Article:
Finally, in this section, the word "reliable."
So here, we see this "able" or the pronunciation in this case is /able/ meaning able to do something like it's possible to do something. And the base here, the spelling is a bit different, but the base here is "rely," to rely, like the verb "to rely." So someone who it is possible to rely on or we can trust that person. We do not say "trustable," we say "reliable" or we could say "trustworthy" if you want, but "reliable," so someone or something we can rely on.
Let's look at some examples with these words then.
First, "useful":
"I hope this lesson is useful."
Meaning, I hope that inside this lesson, you find something you can use, you find something useful, this lesson is useful.
The second example sentence:
"I heard that guy isn't very reliable."
So here, I'm using the negative, "He isn't very reliable." That means, maybe we can't rely on him. So, it's not a good idea to rely on him. So, "reliable" is typically a good thing, so if you or something in your life is not reliable, that's a negative thing.
Finally:
"We have a talented team!"
So here, "team" refers to a team of people. A "talented team" means a lot of people or a group of people who have talents, so this could be multiple talents, it could be the same talent, whatever, a talented team, so a very positive comment.
Okay, let's move along to this part, the bottom part of the wheel here.
This part, the base is the word "beneficial."
So here, the root here is "benefit." So it's like we receive something good, we get a benefit. When we want to express this in the adjective form, we call something "beneficial."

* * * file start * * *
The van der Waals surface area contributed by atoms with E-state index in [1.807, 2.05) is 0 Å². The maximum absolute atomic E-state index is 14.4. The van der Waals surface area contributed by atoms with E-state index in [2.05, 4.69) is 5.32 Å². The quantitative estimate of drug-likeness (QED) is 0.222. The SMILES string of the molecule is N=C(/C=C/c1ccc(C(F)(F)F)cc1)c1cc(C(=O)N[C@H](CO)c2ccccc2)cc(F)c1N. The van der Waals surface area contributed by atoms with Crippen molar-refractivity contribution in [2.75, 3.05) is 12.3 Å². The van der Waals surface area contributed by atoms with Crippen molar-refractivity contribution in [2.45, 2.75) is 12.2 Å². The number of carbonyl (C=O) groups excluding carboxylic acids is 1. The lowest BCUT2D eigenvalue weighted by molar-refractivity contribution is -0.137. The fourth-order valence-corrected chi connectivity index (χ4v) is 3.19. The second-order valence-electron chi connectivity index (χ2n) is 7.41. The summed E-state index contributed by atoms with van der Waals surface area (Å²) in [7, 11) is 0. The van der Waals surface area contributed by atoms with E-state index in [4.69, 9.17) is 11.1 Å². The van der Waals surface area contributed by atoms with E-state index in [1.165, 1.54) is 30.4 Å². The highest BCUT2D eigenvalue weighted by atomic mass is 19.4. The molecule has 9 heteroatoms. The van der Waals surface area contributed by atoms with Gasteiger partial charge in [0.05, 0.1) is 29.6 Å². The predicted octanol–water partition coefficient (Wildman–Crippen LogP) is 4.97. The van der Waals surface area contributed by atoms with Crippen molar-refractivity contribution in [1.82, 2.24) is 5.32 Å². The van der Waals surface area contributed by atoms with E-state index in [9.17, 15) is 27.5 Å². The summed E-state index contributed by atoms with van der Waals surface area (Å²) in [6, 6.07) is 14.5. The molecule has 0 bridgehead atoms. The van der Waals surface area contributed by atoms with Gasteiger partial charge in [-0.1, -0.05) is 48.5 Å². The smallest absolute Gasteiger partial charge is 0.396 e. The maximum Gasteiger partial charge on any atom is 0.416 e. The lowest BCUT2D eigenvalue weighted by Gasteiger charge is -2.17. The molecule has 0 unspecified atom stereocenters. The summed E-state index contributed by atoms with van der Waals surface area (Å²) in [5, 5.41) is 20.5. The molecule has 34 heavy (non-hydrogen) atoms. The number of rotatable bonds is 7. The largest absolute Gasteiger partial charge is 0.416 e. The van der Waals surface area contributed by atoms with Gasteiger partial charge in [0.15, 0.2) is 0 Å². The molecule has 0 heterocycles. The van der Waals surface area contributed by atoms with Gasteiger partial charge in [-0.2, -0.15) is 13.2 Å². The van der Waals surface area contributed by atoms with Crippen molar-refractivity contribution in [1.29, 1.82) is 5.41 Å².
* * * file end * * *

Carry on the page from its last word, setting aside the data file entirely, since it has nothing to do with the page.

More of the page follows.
The other two words here are "advantageous" and "profitable."
The first word here, "advantageous," this is, kind of interesting because the pronunciation changes a little bit. We have the noun "advantage." When we pronounce this adjective though, we say /advantageous, advantageous/. So, the emphasis comes on this /advanta~/ syllable, "advantageous," instead of "advantage" as in the noun form. So please be careful of this. So, an advantageous thing is something that gives us an advantage, so we get like a higher position somehow. We get a good position or a better position than someone else or than something else.
This word here, "profitable," the root here, we have "profit" and then again, we see, "able" here at the end, so possible to. So "profit + able" means something that will maybe possibly give us profit. So "profit" is money, so we get money from something.
So, let's take a look at some example sentences that use these.
Let's start with the word "beneficial."
Here:
"Our new health care plan will be beneficial for millions of people."
So, "beneficial for millions of people" means millions of people will get a benefit, they will get something good because of this health care plan. So this will be beneficial for millions of people.
The second example sentence:
"This contract is advantageous for both of our companies."
This means, in this case, this contract, this document or this agreement gives this company, Company A and Company B an advantage. It's good for both companies.
Finally, the third example sentence:
"We expect our new product line to be quite profitable."
So here, I've used "quite" to modify "profitable." This means very. "Quite" means very. Be careful, it is not "quiet" or or "quit," but "quiet," quite profitable. So this means we expect our new product line will help us get lots of money. So "profitable" means it's going to bring in money in some way.
You may notice too that these example sentences are in, like business situations or more formal situations. So these words here might be very useful in more business English settings, so these words all sound a little bit more formal. We don't use this so much in everyday conversation, though they're common in the news and other, kind of like meeting and planning-related sessions.